Bulgaria's significant Muslim population keeps its Ottoman roots well-tended.
Bulgaria’s significant Muslim population keeps its Ottoman roots well-tended, Robin Gauldie writes
In the capital of a country that – more than 20 years after the fall of the Soviet imperium – is still reinventing itself, it still came as a surprise to see, only a couple of hundred metres from the Sheraton Balkan, Sofia’s poshest hotel, the graceful minaret and three grey lead-sheathed domes of an age old mosque.
Perhaps I shouldn’t have been taken aback: Bulgaria was part of the Ottoman Empire for almost five centuries, and elements of its Islamic heritage crop up everywhere. On the Black Sea coast, I found the architecture of towns like Sozopol and Nessebar, where the balconies of old wooden houses overhang steep, narrow cobbled lanes, irresistibly reminiscent of the old quarters of Istanbul. Around 15 per cent of Bulgaria’s seven million people are Muslims – the highest proportion of any EU country. The Muslim population includes around 750,000 ethnic Turkish people, as well as around 200,000 Bulgarian Muslims who are descended from Bulgarians who found Islam some 500 years ago.
Built in 1576, Sofia’s Kadi Seyfullah Efendi Cami is a powerful reminder of Bulgaria’s Ottoman links. It is lovingly preserved by Sofia’s Muslim community. Within, its walls are embellished with Islamic calligraphy, and next to it is part of the eight-sided bath complex that surrounded it and gave the mosque its nickname: the Banya Bashi.
And it is the work of no less a builder than Kodja Mimar Sinan, the greatest architect of the Ottoman Empire’s golden age and the designer of two of the Islamic world’s most magnificent places of worship: the Suleimaniye Mosque, dominating the skyline of old Istanbul, and the Selimiye, in Edirne, which, according to his own autobiography, he regarded as his greatest achievement.
Sinan served three great Ottoman sultans – Suleiman the Magnificent, Selim II and Murad III – as a military engineer and architect of great religious buildings in a career that spanned almost 70 years. According to official sources, he was born in Kayseri in Anatolia in 1491. But Bulgaria claims him as its own. According to a plaque outside the Kadi Seyfullah Efendi Cami, he was born, not in Anatolia, but in the village of Shiroka Luka, in the Rodopi Mountains. This rugged territory, bordering Turkey and Greece, is Bulgaria’s Muslim heartland. I decided to find out more.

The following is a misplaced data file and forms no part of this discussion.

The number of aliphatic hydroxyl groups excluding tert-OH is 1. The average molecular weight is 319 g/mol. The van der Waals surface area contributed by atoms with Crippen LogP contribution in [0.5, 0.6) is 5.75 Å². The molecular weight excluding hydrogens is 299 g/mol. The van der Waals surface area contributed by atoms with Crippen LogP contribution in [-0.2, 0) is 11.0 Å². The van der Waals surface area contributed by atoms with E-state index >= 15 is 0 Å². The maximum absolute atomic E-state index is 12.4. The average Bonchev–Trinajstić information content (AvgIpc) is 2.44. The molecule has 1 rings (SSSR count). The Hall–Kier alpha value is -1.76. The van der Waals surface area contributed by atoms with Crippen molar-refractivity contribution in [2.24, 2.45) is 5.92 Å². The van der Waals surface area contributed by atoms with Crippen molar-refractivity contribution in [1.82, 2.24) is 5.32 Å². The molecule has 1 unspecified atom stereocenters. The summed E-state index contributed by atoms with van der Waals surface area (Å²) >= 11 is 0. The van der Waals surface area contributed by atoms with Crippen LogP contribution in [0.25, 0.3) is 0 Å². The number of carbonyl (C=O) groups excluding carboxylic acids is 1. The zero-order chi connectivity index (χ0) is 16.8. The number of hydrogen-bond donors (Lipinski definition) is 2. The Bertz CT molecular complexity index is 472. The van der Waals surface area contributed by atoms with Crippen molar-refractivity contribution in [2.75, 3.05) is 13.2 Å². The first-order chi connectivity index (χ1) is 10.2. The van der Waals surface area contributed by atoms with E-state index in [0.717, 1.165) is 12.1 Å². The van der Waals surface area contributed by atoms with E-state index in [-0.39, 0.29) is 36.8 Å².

The road to the Rodopi Mountains took me first to Plovdiv, Bulgaria’s second city where, after penetrating an outer ring of shabby, Cold War era apartment buildings and 21st-century construction sites, I discovered another historic mosque. The minaret of the Djumaya or Ulu Mosque is a landmark in Plovdiv’s charming historic centre, a 23-metre spire strikingly patterned with red and white diamonds. It soars above a solidly built, four-square mosque with massive stone walls that support nine great vaulted domes suspended above a light-filled, pale blue interior. Built during the reign of Sultan Murad II in the second half of the 14th century, it has twice been restored, after being damaged by earthquakes in the 18th and 19th centuries. More restoration is being carried out thanks to gifts from Turkish donors.
Plovdiv’s other great mosque has been less fortunate. Derelict since 1928, the Taskopru Mosque, built in the 16th century, was handed over to private ownership in the early 1990s after the fall of Bulgaria’s communist regime. Since then, it has been used as a bar and restaurant, outraging local Muslims. Ahmed Mersin, Plovdiv’s mufti, says it is “unbearable” that the mosque is no longer a place of worship – but its current owners want €600,000 (Dh2.9 million) to return it to Islamic ownership, and the office of the Mufti can only raise €300,000.